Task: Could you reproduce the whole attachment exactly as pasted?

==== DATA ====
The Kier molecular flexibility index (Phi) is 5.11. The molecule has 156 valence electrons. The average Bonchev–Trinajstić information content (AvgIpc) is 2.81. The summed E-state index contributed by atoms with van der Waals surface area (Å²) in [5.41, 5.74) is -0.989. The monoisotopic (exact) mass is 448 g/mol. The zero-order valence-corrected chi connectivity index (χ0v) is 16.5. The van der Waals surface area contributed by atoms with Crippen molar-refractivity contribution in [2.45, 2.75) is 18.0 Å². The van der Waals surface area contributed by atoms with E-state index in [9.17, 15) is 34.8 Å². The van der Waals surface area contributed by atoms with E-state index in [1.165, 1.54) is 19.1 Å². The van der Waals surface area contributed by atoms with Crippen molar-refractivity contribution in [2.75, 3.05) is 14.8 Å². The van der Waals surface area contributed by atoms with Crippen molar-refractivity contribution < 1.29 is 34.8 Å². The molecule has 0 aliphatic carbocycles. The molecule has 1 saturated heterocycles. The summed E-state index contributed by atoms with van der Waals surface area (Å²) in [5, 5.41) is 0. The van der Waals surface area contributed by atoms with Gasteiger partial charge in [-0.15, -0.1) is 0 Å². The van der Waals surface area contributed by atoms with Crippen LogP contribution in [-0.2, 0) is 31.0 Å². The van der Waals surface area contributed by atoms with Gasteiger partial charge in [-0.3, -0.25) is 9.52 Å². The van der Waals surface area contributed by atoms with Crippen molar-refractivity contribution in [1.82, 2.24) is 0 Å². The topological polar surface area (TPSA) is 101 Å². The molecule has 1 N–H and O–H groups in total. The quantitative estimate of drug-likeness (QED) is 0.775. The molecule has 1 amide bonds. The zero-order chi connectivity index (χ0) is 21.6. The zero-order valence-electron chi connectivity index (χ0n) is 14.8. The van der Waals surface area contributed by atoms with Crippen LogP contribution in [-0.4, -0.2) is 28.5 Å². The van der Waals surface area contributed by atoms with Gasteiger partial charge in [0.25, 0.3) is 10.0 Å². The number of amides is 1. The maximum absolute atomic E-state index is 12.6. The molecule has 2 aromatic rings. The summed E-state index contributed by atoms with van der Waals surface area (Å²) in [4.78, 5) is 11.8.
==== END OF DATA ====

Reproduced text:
The Kier molecular flexibility index (Phi) is 5.11. The molecule has 156 valence electrons. The average Bonchev–Trinajstić information content (AvgIpc) is 2.81. The summed E-state index contributed by atoms with van der Waals surface area (Å²) in [5.41, 5.74) is -0.989. The monoisotopic (exact) mass is 448 g/mol. The zero-order valence-corrected chi connectivity index (χ0v) is 16.5. The van der Waals surface area contributed by atoms with Crippen molar-refractivity contribution in [2.45, 2.75) is 18.0 Å². The van der Waals surface area contributed by atoms with E-state index in [9.17, 15) is 34.8 Å². The van der Waals surface area contributed by atoms with E-state index in [1.165, 1.54) is 19.1 Å². The van der Waals surface area contributed by atoms with Crippen molar-refractivity contribution in [2.75, 3.05) is 14.8 Å². The van der Waals surface area contributed by atoms with Crippen molar-refractivity contribution < 1.29 is 34.8 Å². The molecule has 0 aliphatic carbocycles. The molecule has 1 saturated heterocycles. The summed E-state index contributed by atoms with van der Waals surface area (Å²) in [5, 5.41) is 0. The van der Waals surface area contributed by atoms with Gasteiger partial charge in [-0.15, -0.1) is 0 Å². The van der Waals surface area contributed by atoms with Crippen LogP contribution in [-0.2, 0) is 31.0 Å². The van der Waals surface area contributed by atoms with Gasteiger partial charge in [-0.3, -0.25) is 9.52 Å². The van der Waals surface area contributed by atoms with Crippen molar-refractivity contribution in [1.82, 2.24) is 0 Å². The topological polar surface area (TPSA) is 101 Å². The molecule has 1 N–H and O–H groups in total. The quantitative estimate of drug-likeness (QED) is 0.775. The molecule has 1 amide bonds. The zero-order chi connectivity index (χ0) is 21.6. The zero-order valence-electron chi connectivity index (χ0n) is 14.8. The van der Waals surface area contributed by atoms with Crippen LogP contribution in [-0.4, -0.2) is 28.5 Å². The van der Waals surface area contributed by atoms with Gasteiger partial charge in [0.25, 0.3) is 10.0 Å². The number of amides is 1. The maximum absolute atomic E-state index is 12.6. The molecule has 2 aromatic rings. The summed E-state index contributed by atoms with van der Waals surface area (Å²) in [4.78, 5) is 11.8.